Korean J Obes 2012; 21(1): 18-28
Published online March 30, 2012
Copyright © Korean Society for the Study of Obesity.
Mi Young Kim, Jin-Kyoung Oh(1), Min Kyung Lim(1)*, E Hwa Yun(1), Yoon Hwa Kang(2)
Department of Human Resources Development, Korea Human Resource Development Institute for Health & Welfare, National Cancer Control Institute, National Cancer Center(1), District Health Care Team, Korean Health Industry Development Institute(2)
Background: This study was to investigate obesity prevalence and the association with socioeconomic, psychosocial, and behavioral factors in adults in a rural area.
Methods: A cross-sectional survey of 1,106 (414 men and 692 women) participants aged over 30 years was conducted in Kyungsangnam-do Sancheong-gun and Changwon-si. Face-to-face interview using a structured questionnaire was applied to acquire information on factors associated with obesity. Anthropometric and metabolic risk factors were assessed by clinical and blood examinations.
Results: Prevalence of obesity (BMI ≥ 25) was 29.4% (26.8% in men and 30.9% in women). Among men, after adjustment of other covariates, prevalence of obesity was higher in subjects with less education (odds ratio, OR = 2.5, 95% confidence interval, CI = 1.0-6.0), among heavy drinkers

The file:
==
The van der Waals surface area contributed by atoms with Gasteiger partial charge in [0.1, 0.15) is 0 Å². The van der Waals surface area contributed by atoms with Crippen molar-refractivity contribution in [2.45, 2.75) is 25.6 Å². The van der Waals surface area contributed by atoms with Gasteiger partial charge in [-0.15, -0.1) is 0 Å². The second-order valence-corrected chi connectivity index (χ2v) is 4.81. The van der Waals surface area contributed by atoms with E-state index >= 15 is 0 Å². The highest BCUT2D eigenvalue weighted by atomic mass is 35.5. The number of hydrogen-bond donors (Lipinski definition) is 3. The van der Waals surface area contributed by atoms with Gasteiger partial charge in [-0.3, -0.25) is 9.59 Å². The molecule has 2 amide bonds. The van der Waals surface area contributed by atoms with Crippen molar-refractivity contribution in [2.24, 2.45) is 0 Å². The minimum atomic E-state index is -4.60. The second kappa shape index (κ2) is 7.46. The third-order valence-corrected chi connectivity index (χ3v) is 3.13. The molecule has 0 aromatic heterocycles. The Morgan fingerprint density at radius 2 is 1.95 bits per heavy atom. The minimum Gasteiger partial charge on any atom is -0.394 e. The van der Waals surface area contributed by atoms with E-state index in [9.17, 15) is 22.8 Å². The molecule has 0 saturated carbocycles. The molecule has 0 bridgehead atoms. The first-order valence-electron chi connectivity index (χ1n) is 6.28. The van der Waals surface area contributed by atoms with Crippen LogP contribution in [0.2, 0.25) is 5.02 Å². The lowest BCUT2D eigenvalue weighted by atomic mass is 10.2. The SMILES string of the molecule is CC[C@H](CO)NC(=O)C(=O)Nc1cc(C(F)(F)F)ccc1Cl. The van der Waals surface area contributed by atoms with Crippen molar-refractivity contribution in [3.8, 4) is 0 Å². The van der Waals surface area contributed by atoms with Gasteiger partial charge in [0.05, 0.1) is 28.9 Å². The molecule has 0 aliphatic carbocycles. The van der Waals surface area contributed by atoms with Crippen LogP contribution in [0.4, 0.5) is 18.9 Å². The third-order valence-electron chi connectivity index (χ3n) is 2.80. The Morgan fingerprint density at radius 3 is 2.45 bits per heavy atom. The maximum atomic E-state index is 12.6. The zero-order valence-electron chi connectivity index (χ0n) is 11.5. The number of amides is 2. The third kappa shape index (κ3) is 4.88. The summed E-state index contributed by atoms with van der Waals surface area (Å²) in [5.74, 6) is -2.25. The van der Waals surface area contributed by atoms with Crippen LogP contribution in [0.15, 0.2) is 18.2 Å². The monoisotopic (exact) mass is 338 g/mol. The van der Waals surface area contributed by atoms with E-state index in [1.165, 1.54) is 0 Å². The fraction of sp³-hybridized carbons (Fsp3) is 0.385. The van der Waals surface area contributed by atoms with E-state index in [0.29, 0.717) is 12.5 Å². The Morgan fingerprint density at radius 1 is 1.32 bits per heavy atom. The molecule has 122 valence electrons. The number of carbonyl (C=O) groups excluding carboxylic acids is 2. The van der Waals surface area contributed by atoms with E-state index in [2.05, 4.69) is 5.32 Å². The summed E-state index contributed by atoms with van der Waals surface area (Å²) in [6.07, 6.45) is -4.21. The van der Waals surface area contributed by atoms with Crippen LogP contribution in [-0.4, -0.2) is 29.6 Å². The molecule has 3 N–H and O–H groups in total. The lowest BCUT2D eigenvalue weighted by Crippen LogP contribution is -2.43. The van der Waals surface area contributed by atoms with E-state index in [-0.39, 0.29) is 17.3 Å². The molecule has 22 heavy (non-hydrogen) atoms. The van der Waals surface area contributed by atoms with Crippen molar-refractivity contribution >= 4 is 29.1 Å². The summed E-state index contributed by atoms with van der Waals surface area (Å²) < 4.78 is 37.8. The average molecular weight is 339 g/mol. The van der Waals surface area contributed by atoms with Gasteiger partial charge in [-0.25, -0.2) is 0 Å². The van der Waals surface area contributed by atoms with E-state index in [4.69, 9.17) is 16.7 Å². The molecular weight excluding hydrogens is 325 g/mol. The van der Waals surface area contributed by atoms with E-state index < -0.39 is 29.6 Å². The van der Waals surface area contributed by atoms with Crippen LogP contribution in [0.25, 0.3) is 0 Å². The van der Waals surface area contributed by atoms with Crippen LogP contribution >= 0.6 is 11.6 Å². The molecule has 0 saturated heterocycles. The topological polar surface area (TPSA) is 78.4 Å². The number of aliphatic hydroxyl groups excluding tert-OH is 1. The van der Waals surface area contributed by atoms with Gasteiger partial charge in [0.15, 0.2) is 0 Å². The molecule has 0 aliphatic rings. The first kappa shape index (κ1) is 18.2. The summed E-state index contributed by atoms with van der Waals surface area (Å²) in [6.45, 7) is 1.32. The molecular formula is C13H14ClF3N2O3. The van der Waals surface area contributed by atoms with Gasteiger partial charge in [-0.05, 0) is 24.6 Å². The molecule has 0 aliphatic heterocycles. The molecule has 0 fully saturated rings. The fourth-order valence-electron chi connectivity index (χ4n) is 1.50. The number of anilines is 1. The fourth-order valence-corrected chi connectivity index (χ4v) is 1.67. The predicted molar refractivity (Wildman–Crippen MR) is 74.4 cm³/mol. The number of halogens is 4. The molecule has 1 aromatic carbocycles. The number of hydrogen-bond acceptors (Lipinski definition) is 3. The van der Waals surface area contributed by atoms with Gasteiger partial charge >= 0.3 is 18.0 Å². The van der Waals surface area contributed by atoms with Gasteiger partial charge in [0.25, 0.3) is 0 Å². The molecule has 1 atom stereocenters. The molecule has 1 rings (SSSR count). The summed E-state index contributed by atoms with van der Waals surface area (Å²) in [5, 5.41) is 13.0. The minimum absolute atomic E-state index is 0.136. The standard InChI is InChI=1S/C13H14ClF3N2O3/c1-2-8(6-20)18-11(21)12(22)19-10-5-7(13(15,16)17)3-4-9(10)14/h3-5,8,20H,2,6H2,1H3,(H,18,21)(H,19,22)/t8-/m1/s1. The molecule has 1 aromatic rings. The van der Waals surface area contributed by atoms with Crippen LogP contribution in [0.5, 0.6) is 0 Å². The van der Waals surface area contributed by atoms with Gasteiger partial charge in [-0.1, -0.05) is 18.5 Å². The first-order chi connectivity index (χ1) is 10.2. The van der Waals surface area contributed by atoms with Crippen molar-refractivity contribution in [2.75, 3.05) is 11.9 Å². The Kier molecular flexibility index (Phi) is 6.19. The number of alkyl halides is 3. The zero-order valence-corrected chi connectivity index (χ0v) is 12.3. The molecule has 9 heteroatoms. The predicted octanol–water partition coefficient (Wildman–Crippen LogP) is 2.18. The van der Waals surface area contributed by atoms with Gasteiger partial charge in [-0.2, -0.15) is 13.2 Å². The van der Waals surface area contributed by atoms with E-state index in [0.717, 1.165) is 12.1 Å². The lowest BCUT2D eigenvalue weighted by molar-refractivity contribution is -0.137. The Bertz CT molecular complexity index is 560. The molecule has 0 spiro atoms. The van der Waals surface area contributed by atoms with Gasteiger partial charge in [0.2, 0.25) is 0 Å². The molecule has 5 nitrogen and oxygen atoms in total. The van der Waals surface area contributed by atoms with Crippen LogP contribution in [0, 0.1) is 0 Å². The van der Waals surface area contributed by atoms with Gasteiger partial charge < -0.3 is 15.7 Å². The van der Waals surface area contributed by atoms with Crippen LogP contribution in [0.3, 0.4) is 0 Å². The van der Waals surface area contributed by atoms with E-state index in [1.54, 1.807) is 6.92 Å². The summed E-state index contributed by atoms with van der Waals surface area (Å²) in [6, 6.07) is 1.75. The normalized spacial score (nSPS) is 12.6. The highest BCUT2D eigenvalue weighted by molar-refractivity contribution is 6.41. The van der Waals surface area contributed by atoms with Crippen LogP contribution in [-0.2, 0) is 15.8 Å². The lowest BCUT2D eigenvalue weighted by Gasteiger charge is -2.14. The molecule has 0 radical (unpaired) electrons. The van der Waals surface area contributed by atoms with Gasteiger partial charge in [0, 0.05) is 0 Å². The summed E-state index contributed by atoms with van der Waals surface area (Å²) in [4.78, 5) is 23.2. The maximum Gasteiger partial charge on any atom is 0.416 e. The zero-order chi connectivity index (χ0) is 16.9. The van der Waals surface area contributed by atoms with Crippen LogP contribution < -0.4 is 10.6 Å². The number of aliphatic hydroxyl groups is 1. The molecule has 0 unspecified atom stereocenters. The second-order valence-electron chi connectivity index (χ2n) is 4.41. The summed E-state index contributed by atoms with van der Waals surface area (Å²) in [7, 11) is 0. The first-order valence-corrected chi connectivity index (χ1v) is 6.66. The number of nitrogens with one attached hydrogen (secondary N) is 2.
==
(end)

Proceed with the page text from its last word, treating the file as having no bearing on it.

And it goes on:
(OR = 1.9, 95% CI = 1.1-3.3), and those with either hypertension (OR = 1.8, 95% CI = 1.2-2.8) or diabetes (OR = 2.1, 95% CI = 1.0-4.2). Obesity prevalence was lower among current smokers (OR = 0.5, 95% CI = 0.3-0.8) and subjects with lower income (OR = 0.4, 95% CI = 0.2-0.9). In women, it was lower among manual laborers than in housewives, and higher in subjects with either hypertension (OR = 1.9, 95% CI = 1.4-2.7), diabetes (2.6, 95% CI = 1.4-4.8) or hypercholesterolemia (OR = 1.7, 95% CI = 1.1-2.6). There was no significant relationship between psychosocial factors and prevalence of obesity.
Conclusions: The present study suggested that socioeconomic factors and health behavior might influence the development of obesity. However, the relationship between psychosocial factors and prevalence of obesity was not identified except for the fact that higher social support might be related to less obesity. Further studies with longitudinal design should be followed to understand the causal mechanism of obesity and these factors.
Keywords: Obesity, Socioeconomic factors, Social support, stress, Health behavior, Rural